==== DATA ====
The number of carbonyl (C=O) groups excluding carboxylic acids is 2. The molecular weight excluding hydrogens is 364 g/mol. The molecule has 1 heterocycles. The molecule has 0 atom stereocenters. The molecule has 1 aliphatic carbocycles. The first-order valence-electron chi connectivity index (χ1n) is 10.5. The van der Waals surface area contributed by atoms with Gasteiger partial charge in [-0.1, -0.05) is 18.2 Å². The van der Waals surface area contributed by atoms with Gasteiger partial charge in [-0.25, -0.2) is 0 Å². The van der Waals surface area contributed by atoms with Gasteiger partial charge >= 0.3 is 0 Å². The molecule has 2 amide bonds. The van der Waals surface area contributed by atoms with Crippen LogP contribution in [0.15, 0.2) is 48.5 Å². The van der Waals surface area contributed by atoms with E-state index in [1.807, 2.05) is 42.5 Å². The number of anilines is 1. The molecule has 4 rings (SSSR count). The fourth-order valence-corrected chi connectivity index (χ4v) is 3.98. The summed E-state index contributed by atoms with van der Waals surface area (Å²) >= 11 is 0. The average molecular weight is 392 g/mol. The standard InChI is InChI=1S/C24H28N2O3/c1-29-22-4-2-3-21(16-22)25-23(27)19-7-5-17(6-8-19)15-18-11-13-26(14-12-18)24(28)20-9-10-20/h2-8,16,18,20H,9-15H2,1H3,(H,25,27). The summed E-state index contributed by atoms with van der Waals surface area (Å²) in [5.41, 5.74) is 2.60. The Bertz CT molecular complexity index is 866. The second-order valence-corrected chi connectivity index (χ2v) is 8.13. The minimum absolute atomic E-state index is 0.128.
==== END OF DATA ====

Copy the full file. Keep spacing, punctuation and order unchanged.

The number of carbonyl (C=O) groups excluding carboxylic acids is 2. The molecular weight excluding hydrogens is 364 g/mol. The molecule has 1 heterocycles. The molecule has 0 atom stereocenters. The molecule has 1 aliphatic carbocycles. The first-order valence-electron chi connectivity index (χ1n) is 10.5. The van der Waals surface area contributed by atoms with Gasteiger partial charge in [-0.1, -0.05) is 18.2 Å². The van der Waals surface area contributed by atoms with Gasteiger partial charge in [-0.25, -0.2) is 0 Å². The van der Waals surface area contributed by atoms with Gasteiger partial charge >= 0.3 is 0 Å². The molecule has 2 amide bonds. The van der Waals surface area contributed by atoms with Crippen LogP contribution in [0.15, 0.2) is 48.5 Å². The van der Waals surface area contributed by atoms with E-state index in [1.807, 2.05) is 42.5 Å². The number of anilines is 1. The molecule has 4 rings (SSSR count). The fourth-order valence-corrected chi connectivity index (χ4v) is 3.98. The summed E-state index contributed by atoms with van der Waals surface area (Å²) >= 11 is 0. The average molecular weight is 392 g/mol. The standard InChI is InChI=1S/C24H28N2O3/c1-29-22-4-2-3-21(16-22)25-23(27)19-7-5-17(6-8-19)15-18-11-13-26(14-12-18)24(28)20-9-10-20/h2-8,16,18,20H,9-15H2,1H3,(H,25,27). The summed E-state index contributed by atoms with van der Waals surface area (Å²) in [5.41, 5.74) is 2.60. The Bertz CT molecular complexity index is 866. The second-order valence-corrected chi connectivity index (χ2v) is 8.13. The minimum absolute atomic E-state index is 0.128.